Data source: Bloomsbury Wealth
The cashflow can then be used to calculate the clients’ personal required rate of return – i.e. what their long-term assets need to achieve to meet the cost of their goals – a much more relevant benchmark than a stockmarket index.
The cashflow really comes into its own once our clients reach financial independence and cease paid work. It can be a stressful time, as you adapt to no longer having a paycheque coming in every month, and every day being like a Saturday. In the early years, people tend to underspend, as they get used to moving from the accumulation to decumulation phase. As with everything in life, some adapt more easily than others, but it’s undoubtedly the case that it’s much easier to adapt, and to know what your safe spending rate is when you have a lifetime cashflow to inform your decisions.
Of course, all of the assumptions we make in the cashflow will turn out to be wrong: inflation will be higher or lower than we assume; investment returns will not occur in a straight line and will be lower or higher each year than we assume; tax rates will change, although annual reviews and updates allow for small ‘course corrections’ to be made in light of what has actually happened.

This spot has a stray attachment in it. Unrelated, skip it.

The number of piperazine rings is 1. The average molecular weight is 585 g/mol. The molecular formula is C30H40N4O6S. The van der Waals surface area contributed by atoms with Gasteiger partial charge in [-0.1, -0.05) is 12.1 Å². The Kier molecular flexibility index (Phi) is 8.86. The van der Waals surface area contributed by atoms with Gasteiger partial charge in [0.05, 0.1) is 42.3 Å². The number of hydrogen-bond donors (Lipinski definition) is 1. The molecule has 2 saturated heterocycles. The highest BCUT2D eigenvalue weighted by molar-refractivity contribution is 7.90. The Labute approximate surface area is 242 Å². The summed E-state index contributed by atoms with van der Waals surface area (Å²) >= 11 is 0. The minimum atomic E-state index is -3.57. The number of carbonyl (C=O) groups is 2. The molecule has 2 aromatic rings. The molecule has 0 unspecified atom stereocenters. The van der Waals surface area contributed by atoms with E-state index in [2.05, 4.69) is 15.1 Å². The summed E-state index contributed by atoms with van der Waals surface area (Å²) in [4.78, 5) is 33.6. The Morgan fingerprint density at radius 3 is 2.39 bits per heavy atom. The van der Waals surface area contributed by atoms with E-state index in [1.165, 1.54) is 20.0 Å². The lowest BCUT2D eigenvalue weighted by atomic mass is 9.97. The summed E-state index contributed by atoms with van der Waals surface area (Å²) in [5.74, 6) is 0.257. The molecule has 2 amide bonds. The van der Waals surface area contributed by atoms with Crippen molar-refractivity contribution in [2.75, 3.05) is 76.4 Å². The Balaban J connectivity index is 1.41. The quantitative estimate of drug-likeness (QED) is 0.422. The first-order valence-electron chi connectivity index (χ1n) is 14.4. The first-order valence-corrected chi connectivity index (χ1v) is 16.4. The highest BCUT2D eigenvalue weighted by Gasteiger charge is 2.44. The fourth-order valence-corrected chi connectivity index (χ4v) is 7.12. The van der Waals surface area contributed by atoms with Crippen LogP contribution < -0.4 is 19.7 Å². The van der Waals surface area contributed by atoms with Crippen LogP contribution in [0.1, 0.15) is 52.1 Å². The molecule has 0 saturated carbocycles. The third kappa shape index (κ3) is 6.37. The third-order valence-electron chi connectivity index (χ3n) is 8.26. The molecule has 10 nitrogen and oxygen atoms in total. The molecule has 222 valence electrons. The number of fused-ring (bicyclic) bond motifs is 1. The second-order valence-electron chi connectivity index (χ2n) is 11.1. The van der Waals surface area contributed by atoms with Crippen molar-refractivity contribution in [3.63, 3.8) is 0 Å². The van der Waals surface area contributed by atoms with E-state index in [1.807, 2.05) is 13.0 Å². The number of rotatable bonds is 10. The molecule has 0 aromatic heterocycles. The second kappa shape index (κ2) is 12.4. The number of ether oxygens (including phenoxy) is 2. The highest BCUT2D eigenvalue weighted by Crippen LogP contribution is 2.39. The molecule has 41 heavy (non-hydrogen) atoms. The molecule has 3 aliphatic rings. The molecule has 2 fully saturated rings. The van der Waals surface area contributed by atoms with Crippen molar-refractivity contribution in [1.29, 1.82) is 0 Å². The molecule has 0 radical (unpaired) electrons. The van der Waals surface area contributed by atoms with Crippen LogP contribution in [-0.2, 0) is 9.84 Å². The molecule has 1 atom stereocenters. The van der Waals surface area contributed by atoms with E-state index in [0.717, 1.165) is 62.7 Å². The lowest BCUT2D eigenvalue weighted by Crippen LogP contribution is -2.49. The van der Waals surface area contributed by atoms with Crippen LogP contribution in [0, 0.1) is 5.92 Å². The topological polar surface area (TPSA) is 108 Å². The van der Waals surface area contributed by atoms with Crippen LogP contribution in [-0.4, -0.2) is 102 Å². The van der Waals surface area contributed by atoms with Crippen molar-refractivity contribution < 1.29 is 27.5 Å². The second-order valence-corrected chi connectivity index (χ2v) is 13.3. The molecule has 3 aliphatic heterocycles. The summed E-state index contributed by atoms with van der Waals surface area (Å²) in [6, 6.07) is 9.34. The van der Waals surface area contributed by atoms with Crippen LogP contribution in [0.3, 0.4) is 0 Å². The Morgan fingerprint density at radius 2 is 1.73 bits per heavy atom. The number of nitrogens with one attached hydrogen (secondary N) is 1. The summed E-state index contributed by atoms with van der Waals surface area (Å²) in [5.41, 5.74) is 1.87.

But for all its imperfections, imagine trying to plan without a cashflow? It’s like trying to find your way to an unfamiliar destination with no map and no road signs. Or captaining a ship without the benefit of a tool which will give you your precise longitude.
Imagine how much easier it would be to answer any of the questions above if you have a lifetime cashflow.
This is one of the most important benefits of working with a financial planner. You stand a much better chance of not being pillaged by pirates or ending up on the rocks.
*Just twenty-four hours before the admiral and his crew met their watery graves, a member of the ship’s crew approached him, claiming to have kept his own log of the fleet’s location throughout the voyage, and by his calculations the fleet was in grave danger of running aground. ‘Subversive’ navigation by an inferior crew member was something which was forbidden in the Royal Navy, but the sailor felt so strongly that he was willing to take the risk to help his captain avoid a catastrophe. Admiral Shovell had the man hanged for mutiny on the spot.